This op-ed was originally published in the Richmond Times-Dispatch
Even before the November election it was clear that the environment is a top issue for Virginia voters, highlighted both in candidate campaigns and polls. In our region, all environmental issues are linked to the Chesapeake Bay.
When the commonwealth supports programs to clean up the bay and its rivers, it also is taking steps to address climate change, improve the quality of life in communities and create green jobs.
Under the Chesapeake Clean Water Blueprint, Virginia, neighboring states and federal partners have worked together for years to restore the bay and its waterways. This cooperative effort is so remarkable that it’s being watched around the world as a model for environmental success.
Initial results are promising. The bay is finally improving. Over time, the dead zone is getting smaller and the oyster industry is burgeoning.
Our newly elected leaders in Richmond now face a turning point. We have a pivotal opportunity for major environmental wins. To keep it from slipping away, work must greatly accelerate to address growing threats from climate change and meet Virginia’s blueprint commitments to put practices in place by 2025 to restore local rivers and streams.
The blueprint tackles climate change in many ways. Notably, it calls for Virginia to join the Regional Greenhouse Gas Initiative to help reduce nitrogen pollution to the air and water and address climate change. The blueprint also urges greening our cities with more trees, using living shorelines, and improving management of livestock and fertilizer on farms. These and many other blueprint initiatives will reduce flooding, sequester carbon, lower energy usage and fortify communities facing sea level rise.
In fact, a report to the United Nations Climate Action Summit found that nature-based solutions like these could provide more than one-third of the carbon reductions needed in the next decade.
Virginia’s Stormwater Local Assistance Fund provides matching grants to localities across the commonwealth for projects that fight polluted runoff and provide many other benefits. For example, in Fairfax County’s Wakefield Park, Accotink Creek suffered from steep eroding streambanks. The restoration project reconnected the stream with the original forested floodplain, creating wetlands that filter pollution and provide a home for wildlife. After incorporating feedback from residents, the project also included a new bridge and stream crossings for joggers, hikers and cyclists.
From the Shenandoah Valley to Hampton Roads, this fund has reduced pollution, mitigated neighborhood flooding and created green spaces while also taking up carbon. These projects also put environmental engineers and contractors to work, creating green jobs. In the countryside, farmers are reducing pollution and combating climate change through conservation practices.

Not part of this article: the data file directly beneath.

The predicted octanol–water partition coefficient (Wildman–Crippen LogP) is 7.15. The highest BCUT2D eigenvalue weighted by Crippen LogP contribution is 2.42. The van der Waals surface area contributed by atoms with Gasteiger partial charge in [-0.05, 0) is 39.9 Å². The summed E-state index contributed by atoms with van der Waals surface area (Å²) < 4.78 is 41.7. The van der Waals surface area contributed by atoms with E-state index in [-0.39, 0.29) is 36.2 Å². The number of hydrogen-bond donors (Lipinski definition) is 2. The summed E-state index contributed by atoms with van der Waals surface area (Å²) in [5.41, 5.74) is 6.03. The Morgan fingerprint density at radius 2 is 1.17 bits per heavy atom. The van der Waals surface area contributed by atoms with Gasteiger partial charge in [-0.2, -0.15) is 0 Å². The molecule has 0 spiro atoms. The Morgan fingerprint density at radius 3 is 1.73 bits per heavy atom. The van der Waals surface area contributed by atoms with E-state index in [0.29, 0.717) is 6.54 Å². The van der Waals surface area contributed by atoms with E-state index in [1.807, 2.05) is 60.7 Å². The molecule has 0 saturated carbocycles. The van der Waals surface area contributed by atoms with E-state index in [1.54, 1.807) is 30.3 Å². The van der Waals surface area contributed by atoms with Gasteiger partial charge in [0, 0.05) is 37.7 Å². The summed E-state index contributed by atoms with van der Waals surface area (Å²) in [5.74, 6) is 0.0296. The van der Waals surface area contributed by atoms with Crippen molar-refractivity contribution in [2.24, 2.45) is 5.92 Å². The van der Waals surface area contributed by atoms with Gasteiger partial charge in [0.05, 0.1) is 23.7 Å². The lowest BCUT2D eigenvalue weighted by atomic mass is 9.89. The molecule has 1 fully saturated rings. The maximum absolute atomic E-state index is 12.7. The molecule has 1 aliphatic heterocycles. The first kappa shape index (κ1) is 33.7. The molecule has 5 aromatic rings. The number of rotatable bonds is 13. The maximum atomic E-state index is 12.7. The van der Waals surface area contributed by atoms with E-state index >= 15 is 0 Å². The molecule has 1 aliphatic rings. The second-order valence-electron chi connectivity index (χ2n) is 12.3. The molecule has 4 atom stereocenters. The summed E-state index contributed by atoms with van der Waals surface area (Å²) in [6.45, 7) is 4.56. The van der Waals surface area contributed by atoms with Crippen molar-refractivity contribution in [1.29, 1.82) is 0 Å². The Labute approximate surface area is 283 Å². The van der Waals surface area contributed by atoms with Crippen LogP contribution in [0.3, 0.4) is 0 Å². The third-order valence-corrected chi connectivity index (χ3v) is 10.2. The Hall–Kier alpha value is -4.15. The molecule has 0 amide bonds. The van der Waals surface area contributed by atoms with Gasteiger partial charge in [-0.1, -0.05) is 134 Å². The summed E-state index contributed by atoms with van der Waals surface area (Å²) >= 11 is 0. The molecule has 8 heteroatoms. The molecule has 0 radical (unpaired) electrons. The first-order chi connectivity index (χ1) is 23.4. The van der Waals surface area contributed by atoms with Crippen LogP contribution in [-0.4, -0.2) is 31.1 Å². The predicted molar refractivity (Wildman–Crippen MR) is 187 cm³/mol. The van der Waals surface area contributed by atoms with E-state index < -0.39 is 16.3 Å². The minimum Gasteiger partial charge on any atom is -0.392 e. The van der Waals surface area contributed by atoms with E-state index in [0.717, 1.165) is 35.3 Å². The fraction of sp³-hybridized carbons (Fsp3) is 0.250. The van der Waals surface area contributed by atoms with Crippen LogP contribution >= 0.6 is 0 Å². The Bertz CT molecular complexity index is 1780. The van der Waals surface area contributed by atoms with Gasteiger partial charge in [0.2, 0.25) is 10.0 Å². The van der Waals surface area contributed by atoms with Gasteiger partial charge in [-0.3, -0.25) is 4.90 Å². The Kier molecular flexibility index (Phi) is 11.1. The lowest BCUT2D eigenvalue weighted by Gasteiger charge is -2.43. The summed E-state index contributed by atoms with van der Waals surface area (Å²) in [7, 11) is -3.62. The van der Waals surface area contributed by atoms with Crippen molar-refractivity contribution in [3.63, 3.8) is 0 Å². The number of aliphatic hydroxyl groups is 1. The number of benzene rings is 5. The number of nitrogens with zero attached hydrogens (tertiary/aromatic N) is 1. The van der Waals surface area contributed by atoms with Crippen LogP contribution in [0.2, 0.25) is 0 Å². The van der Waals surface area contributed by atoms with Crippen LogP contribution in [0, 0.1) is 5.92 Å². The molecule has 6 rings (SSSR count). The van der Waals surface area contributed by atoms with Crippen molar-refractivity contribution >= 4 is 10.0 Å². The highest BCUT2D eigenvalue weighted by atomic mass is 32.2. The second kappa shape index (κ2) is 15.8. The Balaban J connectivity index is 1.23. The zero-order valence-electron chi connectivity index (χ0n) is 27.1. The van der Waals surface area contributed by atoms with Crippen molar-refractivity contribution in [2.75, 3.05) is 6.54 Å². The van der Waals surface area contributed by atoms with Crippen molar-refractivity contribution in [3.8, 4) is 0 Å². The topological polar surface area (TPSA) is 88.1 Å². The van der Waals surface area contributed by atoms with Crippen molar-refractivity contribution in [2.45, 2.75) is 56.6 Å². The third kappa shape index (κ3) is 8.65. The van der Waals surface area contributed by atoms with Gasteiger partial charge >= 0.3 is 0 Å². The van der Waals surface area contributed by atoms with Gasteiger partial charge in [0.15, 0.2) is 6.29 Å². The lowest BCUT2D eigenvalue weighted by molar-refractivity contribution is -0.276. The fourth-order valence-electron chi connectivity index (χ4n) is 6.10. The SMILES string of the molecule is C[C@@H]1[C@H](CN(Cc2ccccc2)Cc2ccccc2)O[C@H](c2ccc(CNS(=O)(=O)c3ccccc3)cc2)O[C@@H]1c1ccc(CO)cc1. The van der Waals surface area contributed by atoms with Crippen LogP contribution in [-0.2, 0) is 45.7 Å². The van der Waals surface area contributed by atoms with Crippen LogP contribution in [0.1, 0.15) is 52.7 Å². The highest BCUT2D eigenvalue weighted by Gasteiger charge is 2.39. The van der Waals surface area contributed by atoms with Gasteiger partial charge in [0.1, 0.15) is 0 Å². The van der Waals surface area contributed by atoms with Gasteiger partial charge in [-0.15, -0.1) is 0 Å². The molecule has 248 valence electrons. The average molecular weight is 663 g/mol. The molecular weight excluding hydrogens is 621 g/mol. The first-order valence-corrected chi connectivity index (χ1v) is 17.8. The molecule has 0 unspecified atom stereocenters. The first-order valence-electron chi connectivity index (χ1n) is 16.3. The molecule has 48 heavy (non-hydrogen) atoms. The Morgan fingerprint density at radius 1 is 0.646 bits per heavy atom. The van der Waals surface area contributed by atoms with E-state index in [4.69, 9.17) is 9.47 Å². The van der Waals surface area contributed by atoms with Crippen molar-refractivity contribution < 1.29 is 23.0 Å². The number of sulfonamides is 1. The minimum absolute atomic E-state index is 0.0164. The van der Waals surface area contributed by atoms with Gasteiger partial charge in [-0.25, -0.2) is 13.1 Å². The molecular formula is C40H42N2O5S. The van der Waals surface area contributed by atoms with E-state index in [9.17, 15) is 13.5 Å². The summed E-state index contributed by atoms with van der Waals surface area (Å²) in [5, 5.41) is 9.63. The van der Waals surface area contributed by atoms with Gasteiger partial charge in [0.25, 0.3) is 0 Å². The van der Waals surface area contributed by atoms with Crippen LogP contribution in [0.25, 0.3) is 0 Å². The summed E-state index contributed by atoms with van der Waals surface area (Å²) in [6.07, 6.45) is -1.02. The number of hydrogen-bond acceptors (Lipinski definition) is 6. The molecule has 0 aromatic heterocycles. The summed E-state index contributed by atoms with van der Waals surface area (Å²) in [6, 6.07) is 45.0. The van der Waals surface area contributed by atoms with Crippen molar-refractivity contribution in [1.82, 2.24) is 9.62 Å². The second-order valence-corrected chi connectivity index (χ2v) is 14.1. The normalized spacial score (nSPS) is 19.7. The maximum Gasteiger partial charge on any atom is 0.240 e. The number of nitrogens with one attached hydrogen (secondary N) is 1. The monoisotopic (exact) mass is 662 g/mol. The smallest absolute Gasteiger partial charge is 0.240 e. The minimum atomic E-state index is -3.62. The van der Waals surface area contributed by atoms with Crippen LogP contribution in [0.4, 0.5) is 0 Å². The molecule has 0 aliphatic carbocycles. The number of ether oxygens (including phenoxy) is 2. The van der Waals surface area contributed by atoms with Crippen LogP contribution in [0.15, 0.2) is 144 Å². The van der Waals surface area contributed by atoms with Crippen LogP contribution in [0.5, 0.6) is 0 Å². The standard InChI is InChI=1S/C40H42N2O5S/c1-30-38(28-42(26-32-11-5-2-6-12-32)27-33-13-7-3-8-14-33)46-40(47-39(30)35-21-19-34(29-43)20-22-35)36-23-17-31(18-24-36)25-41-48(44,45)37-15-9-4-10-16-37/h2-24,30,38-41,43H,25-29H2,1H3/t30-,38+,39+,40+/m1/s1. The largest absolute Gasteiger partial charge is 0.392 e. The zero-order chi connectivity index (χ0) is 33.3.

Fifteen years ago, Bobby Whitescarver and his wife, Jeanne Hoffman, planted a buffer of trees and native plants along the Middle River on Hoffman’s farm in Augusta County. They also fenced cattle out of the river, stopping erosion and pollution from animal waste. Now the trees have grown into a forest that takes up greenhouse gases and absorbs pollution before it reaches the river, which is measurably healthier.
When Virginia invests generously in its agricultural cost-share program, more farmers install these planet-saving practices. What’s more, the money supports local businesses, from tree nurseries to contractors who install fences.
Virginia is also continuing its long-running work of modernizing plants that treat sewage from cities, towns and suburbs. By installing the right technology, many wastewater treatment plants have dramatically reduced the amount of pollution they send into rivers. This wouldn’t have been possible without years of significant, reliable state investments in the Water Quality Improvement Fund.
But not everyone is reaping these benefits. Some wastewater facilities lag behind in making upgrades. Nobody wants to swim or fish downstream of a polluting plant.
To ensure Virginians enjoy clean water in the James as well as the Potomac, the Shenandoah as well as the Rappahannock, the commonwealth must continue upgrading wastewater treatment with a balanced level of effort across all regions.
In short, with the Clean Water Blueprint, Virginia has a clear path for action on the environment and climate.
So let’s build on the progress by supporting key blueprint measures like the Regional Greenhouse Gas Initiative and ramping up investments in important water quality programs: Virginia’s Stormwater Local Assistance Fund, Agricultural Cost-Share Program and the Water Quality Improvement Fund.
Now is the time to reach out to your legislators. This session we can implement the blueprint, meaningfully address climate change, support green jobs and ensure clean water for future generations.
Peggy Sanner, CBF's Virginia Assistant Director and Senior Attorney
Issues in this Post
Chesapeake Clean Water Blueprint Agriculture Chesapeake Clean Water Blueprint Climate Change Dead Zones Eastern Oysters Runoff Pollution Virginia's Agricultural Cost-Share Program Virginia's Stormwater Local Assistance Fund Water Quality CBF in Virginia